PATCHOGUE

Bill Rowse: a mentor to many, a giant imprint on all

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Bill Rowse loved his hometown of Patchogue and the area so much he would drive the shoreline along Middle Road from Corey Beach to Sandspit to Mascot Dock, and then to his breakfast place every day.

“It was two egg whites on toast at the Brook Street Deli,” said Patchogue Fire Department chief Nick Greco.

His voice was loud; that’s why he was the voice of the New York State Firematic Drill Racing teams over the speakers, and he liked to play polka with the old timers at the fire house every Friday night.

“He worked for the village for 58 years, starting as the first kid at the pool to a dispatcher for the Patchogue Fire Department,” said mayor Paul Pontieri. “I don’t think there was anyone who gave back more than him. His mom, Gertrude, was a village clerk, and he’s from a family who has given back to the community.”

Rowse, 77, passed away last week. His legacy was so profound that 600 friends, colleagues, and firefighting officials attended his wake at the Van Guard Fire House on Park Street Sunday night.

“Bill was just so heavily involved in every aspect of the fire department, every organization,” said Greco. “He was always doing something with the fire department. He’d left Wall Street, dealing with stocks for a few years, for a dispatching supervisor’s job. He was there for 48 years until eight months ago. He joined the fire department in 1962.”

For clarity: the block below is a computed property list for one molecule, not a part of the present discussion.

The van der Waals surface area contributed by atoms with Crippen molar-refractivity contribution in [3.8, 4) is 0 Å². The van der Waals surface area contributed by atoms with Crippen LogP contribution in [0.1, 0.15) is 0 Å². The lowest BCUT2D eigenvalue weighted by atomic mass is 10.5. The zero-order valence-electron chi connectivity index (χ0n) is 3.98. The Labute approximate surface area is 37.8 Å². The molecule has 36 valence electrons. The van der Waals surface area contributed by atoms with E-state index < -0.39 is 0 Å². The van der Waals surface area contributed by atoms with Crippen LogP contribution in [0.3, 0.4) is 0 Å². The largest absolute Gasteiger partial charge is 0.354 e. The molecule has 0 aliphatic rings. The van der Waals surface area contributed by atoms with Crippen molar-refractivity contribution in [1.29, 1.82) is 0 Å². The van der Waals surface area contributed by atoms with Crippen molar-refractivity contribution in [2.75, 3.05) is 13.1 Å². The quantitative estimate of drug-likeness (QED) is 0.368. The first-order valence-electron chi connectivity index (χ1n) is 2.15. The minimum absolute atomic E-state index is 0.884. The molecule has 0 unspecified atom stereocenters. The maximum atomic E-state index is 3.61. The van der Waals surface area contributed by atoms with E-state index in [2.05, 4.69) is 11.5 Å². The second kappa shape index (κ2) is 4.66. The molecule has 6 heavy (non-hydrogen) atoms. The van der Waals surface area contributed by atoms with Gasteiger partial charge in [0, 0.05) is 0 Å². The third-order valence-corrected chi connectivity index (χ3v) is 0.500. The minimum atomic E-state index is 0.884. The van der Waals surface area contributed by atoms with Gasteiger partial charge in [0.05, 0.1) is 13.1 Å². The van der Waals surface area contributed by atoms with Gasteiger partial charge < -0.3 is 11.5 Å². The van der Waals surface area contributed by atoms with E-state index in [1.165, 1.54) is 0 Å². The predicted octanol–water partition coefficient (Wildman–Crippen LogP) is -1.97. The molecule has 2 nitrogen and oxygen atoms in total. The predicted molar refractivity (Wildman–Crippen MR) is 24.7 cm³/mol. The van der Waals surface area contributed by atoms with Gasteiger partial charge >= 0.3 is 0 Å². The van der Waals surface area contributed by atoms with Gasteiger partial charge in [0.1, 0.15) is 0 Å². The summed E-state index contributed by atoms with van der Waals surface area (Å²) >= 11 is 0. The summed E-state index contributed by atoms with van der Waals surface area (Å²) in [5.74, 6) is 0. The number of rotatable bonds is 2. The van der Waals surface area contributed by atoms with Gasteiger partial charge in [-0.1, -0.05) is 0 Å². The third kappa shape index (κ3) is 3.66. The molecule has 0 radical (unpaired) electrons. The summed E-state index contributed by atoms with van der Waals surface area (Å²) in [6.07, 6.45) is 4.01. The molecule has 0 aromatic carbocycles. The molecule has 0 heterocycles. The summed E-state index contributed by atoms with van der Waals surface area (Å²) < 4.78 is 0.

He lived on Cedar Avenue his whole life.”

Patchogue-Medford School District clerk Dennis Logan grew up behind Rowse’s home, then moved across the street from him.

“Bill was the consummate Patchogue firefighter and the consummate village enthusiast,” Logan recalled. “He was a wealth of knowledge on both and was the first paying customer at the village pool in 1953, and was proud of it; we discussed that two weeks ago.” Logan would get interesting stories from Rowse at the firehouse or talking in Rowse’s yard. “By losing Bill we’ve lost a great deal of our unwritten history, stories we’ll never know again,” Logan said.

Rowse trained newcomers, emphasizing that everything had to be written by hand and everything had to be conducted a certain way, the same way every time, like muscle memory.

“When my dad passed away, he was a father figure to me, too, and many other people,” Greco said.

There were 10 part-timers and two full-time dispatchers.

While he was definitive about demanding procedures a certain way, “he was the most disorganized, organized person,” said Greco with some humor. “He had little scraps of paper all around he’d written, and was kind of our historian for years also.”

Rowse held many positions and was chief from 1985 to 1986; he was a regular figure on runs.

“There were a lot of people who visited him on a regular basis,” said Greco of his last months with his cancer diagnosis. “Some of our members were taking care of him. We made sure he was eating and was kept comfortable the last few months he was alive.”

A plaque was presented in his honor to the fire department on Monday from Fire Island National Seashore superintendent Alex Romero.

A wake took place at the Van Guard Fire House on Park Street. Family members included two brothers, nieces and nephews.

On Tuesday, Rowse was interred at Cedar Grove Cemetery, right by his beloved fire house.

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